And therefore, going inside the "monument" you can see anything you want, up to the panties drying on the ropes. Because the "monument", the XIV century, by the way, is inhabited!
As you can see, looking inside the "monument", you can learn a lot.
For example, how cool it is to build houses for yourself inside a seemingly historical and architectural reserve and an object of cultural heritage of the peoples of the Russian Federation of federal significance. And before that - the Ukrainian heritage. And before the Ukrainian - the Soviet.
The part that is under the jurisdiction of the church, as expected, looks better. They managed to stop time there, and everything looks decent.
Monument to Afanasy Nikitin, who here prayed for several days to grant him a successful journey across the three seas.
Of course, now many Crimean people will say that "yes, we are only seven years old ..." and stuff like that. Oh well. This is how the joyful signs in the cities report that it has been seven years since "Crimea returned home." Well, in seven years it would be possible to sweep the hallway and put things in order in the kitchen.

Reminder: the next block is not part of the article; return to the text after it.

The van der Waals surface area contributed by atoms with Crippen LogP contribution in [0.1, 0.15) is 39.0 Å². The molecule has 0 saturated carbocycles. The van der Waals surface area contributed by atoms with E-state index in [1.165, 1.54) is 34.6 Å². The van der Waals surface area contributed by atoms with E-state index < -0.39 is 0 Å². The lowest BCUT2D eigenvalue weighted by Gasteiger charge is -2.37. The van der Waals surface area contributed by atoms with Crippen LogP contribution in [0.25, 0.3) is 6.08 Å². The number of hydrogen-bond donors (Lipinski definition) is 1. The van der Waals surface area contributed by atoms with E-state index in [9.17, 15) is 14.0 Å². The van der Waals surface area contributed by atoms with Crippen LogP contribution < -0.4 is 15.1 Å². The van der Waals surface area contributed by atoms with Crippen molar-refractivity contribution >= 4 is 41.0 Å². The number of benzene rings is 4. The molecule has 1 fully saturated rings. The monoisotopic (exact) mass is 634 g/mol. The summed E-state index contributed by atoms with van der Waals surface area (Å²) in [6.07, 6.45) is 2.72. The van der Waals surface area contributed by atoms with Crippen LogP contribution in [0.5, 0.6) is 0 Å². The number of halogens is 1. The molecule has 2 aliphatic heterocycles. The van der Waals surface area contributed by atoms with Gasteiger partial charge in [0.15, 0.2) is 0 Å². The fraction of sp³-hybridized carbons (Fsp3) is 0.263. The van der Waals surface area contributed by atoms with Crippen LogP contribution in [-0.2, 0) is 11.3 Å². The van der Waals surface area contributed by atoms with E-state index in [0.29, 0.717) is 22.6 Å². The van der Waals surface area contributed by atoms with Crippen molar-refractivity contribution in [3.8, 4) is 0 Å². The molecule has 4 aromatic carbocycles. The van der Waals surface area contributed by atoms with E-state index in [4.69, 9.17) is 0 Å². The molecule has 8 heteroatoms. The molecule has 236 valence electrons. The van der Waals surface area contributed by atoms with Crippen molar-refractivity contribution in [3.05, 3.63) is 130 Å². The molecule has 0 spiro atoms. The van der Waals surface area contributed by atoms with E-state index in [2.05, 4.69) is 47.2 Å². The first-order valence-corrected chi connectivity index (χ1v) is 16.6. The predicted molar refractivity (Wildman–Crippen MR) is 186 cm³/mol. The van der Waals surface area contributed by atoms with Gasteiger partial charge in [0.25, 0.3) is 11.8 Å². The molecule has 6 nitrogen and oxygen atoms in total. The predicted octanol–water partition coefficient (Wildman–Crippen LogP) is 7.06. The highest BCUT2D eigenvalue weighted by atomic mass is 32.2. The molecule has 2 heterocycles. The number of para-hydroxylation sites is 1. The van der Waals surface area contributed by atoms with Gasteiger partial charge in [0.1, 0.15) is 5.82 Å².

Or will we talk about this in thirty years? Sorry, I may not live. I cannot help but remain silent about what Turkish cities and towns are like. Or Egyptian. And as in Spain, in every village they groom and cherish their own fortress. And the Spaniards have fortresses there at every turn. It is clear that the Crimea, firmly stuck in the seventies, both in terms of infrastructure and in terms of brains, is not a competitor to Turkey.